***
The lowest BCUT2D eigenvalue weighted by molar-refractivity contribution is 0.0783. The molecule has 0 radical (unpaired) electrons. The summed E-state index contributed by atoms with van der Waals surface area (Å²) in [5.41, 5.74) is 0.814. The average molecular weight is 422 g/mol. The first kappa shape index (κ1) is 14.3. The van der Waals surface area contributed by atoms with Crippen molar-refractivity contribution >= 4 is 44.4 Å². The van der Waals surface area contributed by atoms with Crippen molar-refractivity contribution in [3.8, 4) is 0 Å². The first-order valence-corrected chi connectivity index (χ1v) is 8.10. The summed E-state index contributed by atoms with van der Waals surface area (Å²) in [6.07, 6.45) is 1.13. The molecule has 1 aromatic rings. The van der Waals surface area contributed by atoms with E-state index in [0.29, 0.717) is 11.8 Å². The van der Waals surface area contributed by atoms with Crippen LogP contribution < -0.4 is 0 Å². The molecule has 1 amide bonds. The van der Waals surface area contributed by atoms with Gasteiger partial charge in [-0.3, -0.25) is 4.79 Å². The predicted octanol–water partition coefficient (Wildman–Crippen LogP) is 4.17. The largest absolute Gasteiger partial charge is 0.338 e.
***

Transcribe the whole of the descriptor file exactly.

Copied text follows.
The lowest BCUT2D eigenvalue weighted by molar-refractivity contribution is 0.0783. The molecule has 0 radical (unpaired) electrons. The summed E-state index contributed by atoms with van der Waals surface area (Å²) in [5.41, 5.74) is 0.814. The average molecular weight is 422 g/mol. The first kappa shape index (κ1) is 14.3. The van der Waals surface area contributed by atoms with Crippen molar-refractivity contribution >= 4 is 44.4 Å². The van der Waals surface area contributed by atoms with Crippen molar-refractivity contribution in [3.8, 4) is 0 Å². The first-order valence-corrected chi connectivity index (χ1v) is 8.10. The summed E-state index contributed by atoms with van der Waals surface area (Å²) in [6.07, 6.45) is 1.13. The molecule has 1 aromatic rings. The van der Waals surface area contributed by atoms with E-state index in [0.29, 0.717) is 11.8 Å². The van der Waals surface area contributed by atoms with Crippen LogP contribution < -0.4 is 0 Å². The molecule has 1 amide bonds. The van der Waals surface area contributed by atoms with Gasteiger partial charge in [-0.3, -0.25) is 4.79 Å². The predicted octanol–water partition coefficient (Wildman–Crippen LogP) is 4.17. The largest absolute Gasteiger partial charge is 0.338 e.